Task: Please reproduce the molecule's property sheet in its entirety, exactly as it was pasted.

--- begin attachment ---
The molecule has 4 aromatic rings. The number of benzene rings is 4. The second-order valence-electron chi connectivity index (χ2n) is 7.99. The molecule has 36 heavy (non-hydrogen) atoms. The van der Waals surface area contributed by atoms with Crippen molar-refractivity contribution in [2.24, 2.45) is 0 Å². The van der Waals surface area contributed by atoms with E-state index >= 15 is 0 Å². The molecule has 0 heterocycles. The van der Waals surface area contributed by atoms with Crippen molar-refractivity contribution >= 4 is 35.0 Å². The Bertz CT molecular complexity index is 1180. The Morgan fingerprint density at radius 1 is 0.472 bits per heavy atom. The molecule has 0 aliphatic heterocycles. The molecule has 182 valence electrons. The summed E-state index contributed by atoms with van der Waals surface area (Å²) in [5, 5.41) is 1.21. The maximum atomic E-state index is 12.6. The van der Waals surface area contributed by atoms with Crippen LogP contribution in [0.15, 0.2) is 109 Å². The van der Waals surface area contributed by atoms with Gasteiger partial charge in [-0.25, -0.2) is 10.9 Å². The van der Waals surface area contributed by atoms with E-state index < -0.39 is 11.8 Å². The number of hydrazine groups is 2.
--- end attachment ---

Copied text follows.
The molecule has 4 aromatic rings. The number of benzene rings is 4. The second-order valence-electron chi connectivity index (χ2n) is 7.99. The molecule has 36 heavy (non-hydrogen) atoms. The van der Waals surface area contributed by atoms with Crippen molar-refractivity contribution in [2.24, 2.45) is 0 Å². The van der Waals surface area contributed by atoms with E-state index >= 15 is 0 Å². The molecule has 0 heterocycles. The van der Waals surface area contributed by atoms with Crippen molar-refractivity contribution >= 4 is 35.0 Å². The Bertz CT molecular complexity index is 1180. The Morgan fingerprint density at radius 1 is 0.472 bits per heavy atom. The molecule has 0 aliphatic heterocycles. The molecule has 182 valence electrons. The summed E-state index contributed by atoms with van der Waals surface area (Å²) in [5, 5.41) is 1.21. The maximum atomic E-state index is 12.6. The van der Waals surface area contributed by atoms with Crippen LogP contribution in [0.15, 0.2) is 109 Å². The van der Waals surface area contributed by atoms with Gasteiger partial charge in [-0.25, -0.2) is 10.9 Å². The van der Waals surface area contributed by atoms with E-state index < -0.39 is 11.8 Å². The number of hydrazine groups is 2.